Investing – should I do it myself or with an advisor?
It’s no secret that we have more free information than we ever have before. There are hundreds of websites, articles, and blogs on how to invest, and what to invest in – as well as thousands of comments to get a variety of people’s inputs and perspectives. There are also tons of websites and threads with tips and rules of thumb on how much you need in retirement, whether to use an RRSP or a TFSA, or what type of insurance you should buy.
In addition to all this free information, technology has made it much easier to buy and sell investments. Wealthsimple, for example, provides a simple, easy platform to get started with investing – with options to build your own portfolio or have it managed by a robo-advisor at a low cost.
With all this increase in technology, and all the available information, it has brought upon a choice for investors – do I read all this available information, open an account, and do this on my own? Or do I value the advice and the experience of working with an advisor?
For those of you that are into fitness, you may compare this to working with a personal trainer, versus following workout videos on YouTube. Healthy individuals with simple, general goals, such as breaking up a sweat three times a week for good heart health, may find most of their needs are met from following YouTube videos. However, individuals with mobility issues such as back problems or previous injuries could really use a custom program and someone keeping an eye on them through the movement. In addition, individuals with specific goals like doing a bikini competition in 6 months, could use a custom program to tailor their body composition for that specific competition, and also to stay accountable to follow their plan in the tight six-month period.
But could a healthy individual with “normal” fitness goals work with a personal trainer? Absolutely! Some value the camaraderie, the accountability, and the posture cues without necessarily having a big competition to train for. Working with a trainer may also prevent injury that comes from lifting heavy weights incorrectly, and that is priceless to many. I worked with a personal trainer for a full year in 2020 and had done my workouts every single week in a consistent manner – the accountability to our scheduled sessions (both in-person and virtual) has made a huge difference.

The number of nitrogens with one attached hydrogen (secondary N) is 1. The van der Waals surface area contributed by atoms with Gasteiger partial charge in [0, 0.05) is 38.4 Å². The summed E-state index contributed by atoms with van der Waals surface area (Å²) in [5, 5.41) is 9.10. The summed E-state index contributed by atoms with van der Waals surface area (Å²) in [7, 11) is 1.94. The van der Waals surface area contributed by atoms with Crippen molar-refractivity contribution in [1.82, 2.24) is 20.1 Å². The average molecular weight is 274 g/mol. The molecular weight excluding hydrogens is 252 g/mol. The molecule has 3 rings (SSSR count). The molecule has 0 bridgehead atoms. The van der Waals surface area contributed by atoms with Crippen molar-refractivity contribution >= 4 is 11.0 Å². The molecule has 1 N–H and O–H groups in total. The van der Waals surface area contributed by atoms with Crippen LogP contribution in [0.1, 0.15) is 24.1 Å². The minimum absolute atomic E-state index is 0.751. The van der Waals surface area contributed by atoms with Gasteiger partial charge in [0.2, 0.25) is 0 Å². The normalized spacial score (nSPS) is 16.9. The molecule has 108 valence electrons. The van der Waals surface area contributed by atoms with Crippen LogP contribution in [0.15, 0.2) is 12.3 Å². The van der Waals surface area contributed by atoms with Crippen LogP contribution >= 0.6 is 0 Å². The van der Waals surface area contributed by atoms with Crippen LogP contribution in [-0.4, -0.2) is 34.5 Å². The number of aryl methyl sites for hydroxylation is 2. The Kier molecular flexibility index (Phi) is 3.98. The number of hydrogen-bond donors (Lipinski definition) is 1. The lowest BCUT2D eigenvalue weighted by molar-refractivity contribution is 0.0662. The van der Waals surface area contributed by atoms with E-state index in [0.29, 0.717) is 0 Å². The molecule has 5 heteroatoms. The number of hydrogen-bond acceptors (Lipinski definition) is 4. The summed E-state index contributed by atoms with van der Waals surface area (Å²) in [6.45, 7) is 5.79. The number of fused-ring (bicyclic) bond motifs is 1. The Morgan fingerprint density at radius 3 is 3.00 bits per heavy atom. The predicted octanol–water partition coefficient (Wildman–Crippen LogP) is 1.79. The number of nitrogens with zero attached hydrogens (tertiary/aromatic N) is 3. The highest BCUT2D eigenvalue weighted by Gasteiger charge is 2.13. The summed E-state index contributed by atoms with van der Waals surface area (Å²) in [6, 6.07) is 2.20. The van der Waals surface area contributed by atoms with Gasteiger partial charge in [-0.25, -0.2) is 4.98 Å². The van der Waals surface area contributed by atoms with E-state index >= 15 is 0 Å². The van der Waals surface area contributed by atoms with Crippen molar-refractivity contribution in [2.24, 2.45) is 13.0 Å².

Let’s take this back to finances
I have many insurance or tax filing clients that do their own investing because they are comfortable with it and do not yet need the advice. These are often younger clients with clear, simple goals of paying off student loans or saving towards their first house, and they are often only working on one or two goals at one time. I typically see them making the “switch” to working with an advisor when it gets a little more complicated – for example:
Many overlapping goals with less clarity on how much should be allocated to them, and in what type of account (retirement, going back to school, saving for a 2nd property, funding the kids RESPs)
When something changes in their life that triggers some tax planning – for example receiving a big bonus from work, or a change in careers or income that requires a review of their emergency savings, or even receiving an inheritance.
When they start a family or have a dependent spouse or family member, and wish to look at risk planning (insurance, emergency savings) more closely to balance with growing their investments.
When they get too busy to closely monitor their investment portfolio, and find they are not consistent with making contributions or reviewing their RRSP top-up options each year due to the many other life priorities they are juggling.
When they almost sold their investments during the last market downturn because there wasn’t someone to coach them into these investor reactions – and realized the potential losses they could’ve triggered from that move.
With all that aside, sometimes it is just great to have someone to talk to about your finances – someone to call up when you have a question about your benefits, or your pension plan at work, or on whether you should change your investment mix or contributions when something in your life changes. Many of us value having that person along the ride with us, that knows our situation, and can remove a lot of that overload that comes with having too much information and having to make so many decisions each day in our career and for our family.